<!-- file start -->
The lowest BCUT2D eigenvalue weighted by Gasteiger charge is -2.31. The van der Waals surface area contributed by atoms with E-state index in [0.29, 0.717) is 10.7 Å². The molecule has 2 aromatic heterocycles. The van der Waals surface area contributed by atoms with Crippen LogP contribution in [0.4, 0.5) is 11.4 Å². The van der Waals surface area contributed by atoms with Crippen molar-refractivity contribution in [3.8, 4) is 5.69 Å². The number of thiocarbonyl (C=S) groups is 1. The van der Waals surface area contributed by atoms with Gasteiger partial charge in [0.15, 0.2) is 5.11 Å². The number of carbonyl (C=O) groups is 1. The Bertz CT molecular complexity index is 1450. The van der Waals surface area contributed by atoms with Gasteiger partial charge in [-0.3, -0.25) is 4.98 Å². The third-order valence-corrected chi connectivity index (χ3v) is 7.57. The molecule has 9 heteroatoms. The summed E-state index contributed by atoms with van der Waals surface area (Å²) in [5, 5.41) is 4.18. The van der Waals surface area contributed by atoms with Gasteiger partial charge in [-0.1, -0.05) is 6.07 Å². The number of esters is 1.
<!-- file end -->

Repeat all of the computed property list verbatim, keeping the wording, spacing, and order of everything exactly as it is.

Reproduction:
The lowest BCUT2D eigenvalue weighted by Gasteiger charge is -2.31. The van der Waals surface area contributed by atoms with E-state index in [0.29, 0.717) is 10.7 Å². The molecule has 2 aromatic heterocycles. The van der Waals surface area contributed by atoms with Crippen LogP contribution in [0.4, 0.5) is 11.4 Å². The van der Waals surface area contributed by atoms with Crippen molar-refractivity contribution in [3.8, 4) is 5.69 Å². The number of thiocarbonyl (C=S) groups is 1. The van der Waals surface area contributed by atoms with Gasteiger partial charge in [0.15, 0.2) is 5.11 Å². The number of carbonyl (C=O) groups is 1. The Bertz CT molecular complexity index is 1450. The van der Waals surface area contributed by atoms with Gasteiger partial charge in [-0.3, -0.25) is 4.98 Å². The third-order valence-corrected chi connectivity index (χ3v) is 7.57. The molecule has 9 heteroatoms. The summed E-state index contributed by atoms with van der Waals surface area (Å²) in [5, 5.41) is 4.18. The van der Waals surface area contributed by atoms with Gasteiger partial charge in [-0.1, -0.05) is 6.07 Å². The number of esters is 1.